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Booker Hodges, an assistant commissioner in the Minnesota Department of Public Safety, will be the next Bloomington police chief, becoming the first person of color to lead the department.

"I'm not normally at a loss for words, but this is still sinking in," Hodges said in an interview Thursday.

Hodges, 44, of Eagan, will move into his new job April 4 after leaving the Public Safety Department, where he has served as assistant commissioner for three years. He will be paid an annual salary of $170,000.

Hodges was named a finalist for the job last week along with Brooklyn Park Deputy Chief Mark Bruley. Although the city conducted a national search for its next chief, City Manager Jamie Verbrugge said the top candidates wound up being local.

Hodges will succeed interim Police Chief Mike Hartley, who will retire at the end of March. Hartley took over after former chief Jeff Potts left in 2020 to become executive director of the Minnesota Chiefs of Police Association.

Hodges said his experience as assistant commissioner during the COVID-19 pandemic and civil unrest of the past two years gave him "a front row and inside seat to every major problem we have faced" in law enforcement.

"When people look to how law enforcement should be done, they're going to look to the Bloomington Police Department," he said. "Because quite frankly right now, people look at Minnesota as the worst law enforcement state in the country. I want us to change that."

Hodges said he views his new job as long-term and the place where he will retire.

"We're going to build a department that is reflective of not only the community we serve today, but reflective of the community that we're going to serve 25 years from now," he said.

Hodges, who grew up in north Minneapolis, received a doctorate in public administration from Hamline University in 2015. His law enforcement experience includes nearly 10 years with the Dakota County Sheriff's Office and more than two years with the Ramsey County Sheriff's Office, where he served as acting chief deputy. He also served as president of the Minneapolis NAACP for five years.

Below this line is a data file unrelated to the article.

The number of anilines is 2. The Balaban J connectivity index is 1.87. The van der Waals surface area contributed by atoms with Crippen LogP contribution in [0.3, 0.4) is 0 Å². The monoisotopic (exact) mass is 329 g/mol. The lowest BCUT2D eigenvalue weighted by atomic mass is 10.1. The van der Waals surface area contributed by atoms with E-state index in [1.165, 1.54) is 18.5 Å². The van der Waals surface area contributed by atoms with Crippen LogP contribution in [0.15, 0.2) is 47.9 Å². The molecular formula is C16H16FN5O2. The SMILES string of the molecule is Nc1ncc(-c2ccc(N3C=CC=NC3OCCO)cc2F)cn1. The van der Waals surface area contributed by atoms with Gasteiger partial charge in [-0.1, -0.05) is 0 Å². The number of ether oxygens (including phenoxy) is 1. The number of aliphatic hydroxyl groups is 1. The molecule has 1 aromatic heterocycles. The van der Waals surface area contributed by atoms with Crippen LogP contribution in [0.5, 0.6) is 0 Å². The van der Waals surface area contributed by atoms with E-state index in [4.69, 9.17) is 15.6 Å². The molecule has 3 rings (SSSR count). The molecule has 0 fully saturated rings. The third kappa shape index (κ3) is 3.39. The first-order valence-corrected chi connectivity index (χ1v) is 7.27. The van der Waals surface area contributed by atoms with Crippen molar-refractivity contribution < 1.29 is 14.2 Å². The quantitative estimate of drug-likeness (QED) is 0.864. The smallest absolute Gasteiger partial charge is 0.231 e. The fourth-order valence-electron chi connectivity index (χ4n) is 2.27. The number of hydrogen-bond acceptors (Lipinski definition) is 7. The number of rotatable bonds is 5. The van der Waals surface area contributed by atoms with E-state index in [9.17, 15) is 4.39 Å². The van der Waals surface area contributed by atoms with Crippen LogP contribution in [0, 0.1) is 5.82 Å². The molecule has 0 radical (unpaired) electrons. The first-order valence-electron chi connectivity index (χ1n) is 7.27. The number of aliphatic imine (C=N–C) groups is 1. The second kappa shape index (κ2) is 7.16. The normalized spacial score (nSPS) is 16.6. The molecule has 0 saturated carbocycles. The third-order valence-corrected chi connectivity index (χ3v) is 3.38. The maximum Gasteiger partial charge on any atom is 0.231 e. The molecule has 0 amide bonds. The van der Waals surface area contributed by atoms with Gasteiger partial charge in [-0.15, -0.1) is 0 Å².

"I am excited for our community and our organization to get to know Dr. Hodges," Verbrugge said in a statement. "His vision for a values-based organization that prioritizes community engagement and reflects our community will make our department and our organization better."

In a statement, Public Safety Commissioner John Harrington said he was "incredibly proud" of Hodges and called him "the ideal candidate to serve the citizens of Bloomington."

"Policing has never been more challenging and he is ready and prepared to lead the Bloomington Police Department," Harrington said. "I have watched Booker continue his growth into leadership as he took command during the COVID pandemic and civil unrest. I've seen his work on making the Department of Public Safety an agency that is more responsive to and reflective of the state we serve by applying community policing practices.

Before becoming assistant commissioner, Hodges was Prior Lake's first Black police officer and served as interim chief. And while he may be Bloomington's first Black chief, Hodges said his career and body of work are what matters most to the department.

"'I'll put my resume and my credentials and what I've done up against anybody," he said.

Even so, he's aware that his appointment as chief marks some firsts for Bloomington.

"I'm pretty sure I'd be the first chief that has a doctorate degree. ... I'd be the first chief that was president of a local branch of the NAACP. ... I might be the first chief that was a Minneapolis All-Conference hockey player from north Minneapolis," he said with a laugh.